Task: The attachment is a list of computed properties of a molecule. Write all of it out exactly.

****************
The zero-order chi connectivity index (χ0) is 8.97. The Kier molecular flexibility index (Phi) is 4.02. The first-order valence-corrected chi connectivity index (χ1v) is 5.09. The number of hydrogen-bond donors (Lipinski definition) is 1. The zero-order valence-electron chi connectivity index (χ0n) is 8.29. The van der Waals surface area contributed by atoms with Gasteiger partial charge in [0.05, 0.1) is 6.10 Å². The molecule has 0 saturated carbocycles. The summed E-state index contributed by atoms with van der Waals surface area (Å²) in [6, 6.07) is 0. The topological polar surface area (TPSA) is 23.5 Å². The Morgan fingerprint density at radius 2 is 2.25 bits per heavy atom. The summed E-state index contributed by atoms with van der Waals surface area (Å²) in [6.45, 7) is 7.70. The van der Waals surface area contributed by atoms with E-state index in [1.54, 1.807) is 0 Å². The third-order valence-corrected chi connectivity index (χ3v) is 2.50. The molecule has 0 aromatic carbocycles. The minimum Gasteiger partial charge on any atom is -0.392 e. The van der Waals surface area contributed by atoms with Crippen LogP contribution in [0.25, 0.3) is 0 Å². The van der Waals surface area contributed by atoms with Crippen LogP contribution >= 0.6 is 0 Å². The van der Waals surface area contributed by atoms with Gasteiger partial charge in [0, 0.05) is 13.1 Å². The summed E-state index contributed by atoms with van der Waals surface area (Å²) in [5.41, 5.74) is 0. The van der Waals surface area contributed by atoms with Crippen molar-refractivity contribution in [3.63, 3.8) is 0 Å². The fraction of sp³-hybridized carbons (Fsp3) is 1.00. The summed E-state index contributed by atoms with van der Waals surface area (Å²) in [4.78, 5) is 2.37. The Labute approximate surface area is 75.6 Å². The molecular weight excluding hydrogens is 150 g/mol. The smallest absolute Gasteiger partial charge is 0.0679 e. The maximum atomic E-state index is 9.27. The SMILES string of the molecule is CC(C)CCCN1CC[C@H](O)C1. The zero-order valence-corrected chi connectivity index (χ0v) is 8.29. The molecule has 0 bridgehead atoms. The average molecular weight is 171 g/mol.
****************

The zero-order chi connectivity index (χ0) is 8.97. The Kier molecular flexibility index (Phi) is 4.02. The first-order valence-corrected chi connectivity index (χ1v) is 5.09. The number of hydrogen-bond donors (Lipinski definition) is 1. The zero-order valence-electron chi connectivity index (χ0n) is 8.29. The van der Waals surface area contributed by atoms with Gasteiger partial charge in [0.05, 0.1) is 6.10 Å². The molecule has 0 saturated carbocycles. The summed E-state index contributed by atoms with van der Waals surface area (Å²) in [6, 6.07) is 0. The topological polar surface area (TPSA) is 23.5 Å². The Morgan fingerprint density at radius 2 is 2.25 bits per heavy atom. The summed E-state index contributed by atoms with van der Waals surface area (Å²) in [6.45, 7) is 7.70. The van der Waals surface area contributed by atoms with E-state index in [1.54, 1.807) is 0 Å². The third-order valence-corrected chi connectivity index (χ3v) is 2.50. The molecule has 0 aromatic carbocycles. The minimum Gasteiger partial charge on any atom is -0.392 e. The van der Waals surface area contributed by atoms with Crippen LogP contribution in [0.25, 0.3) is 0 Å². The van der Waals surface area contributed by atoms with Crippen LogP contribution >= 0.6 is 0 Å². The van der Waals surface area contributed by atoms with Gasteiger partial charge in [0, 0.05) is 13.1 Å². The summed E-state index contributed by atoms with van der Waals surface area (Å²) in [5.41, 5.74) is 0. The van der Waals surface area contributed by atoms with Crippen molar-refractivity contribution in [3.63, 3.8) is 0 Å². The fraction of sp³-hybridized carbons (Fsp3) is 1.00. The summed E-state index contributed by atoms with van der Waals surface area (Å²) in [4.78, 5) is 2.37. The Labute approximate surface area is 75.6 Å². The molecular weight excluding hydrogens is 150 g/mol. The smallest absolute Gasteiger partial charge is 0.0679 e. The maximum atomic E-state index is 9.27. The SMILES string of the molecule is CC(C)CCCN1CC[C@H](O)C1. The zero-order valence-corrected chi connectivity index (χ0v) is 8.29. The molecule has 0 bridgehead atoms. The average molecular weight is 171 g/mol.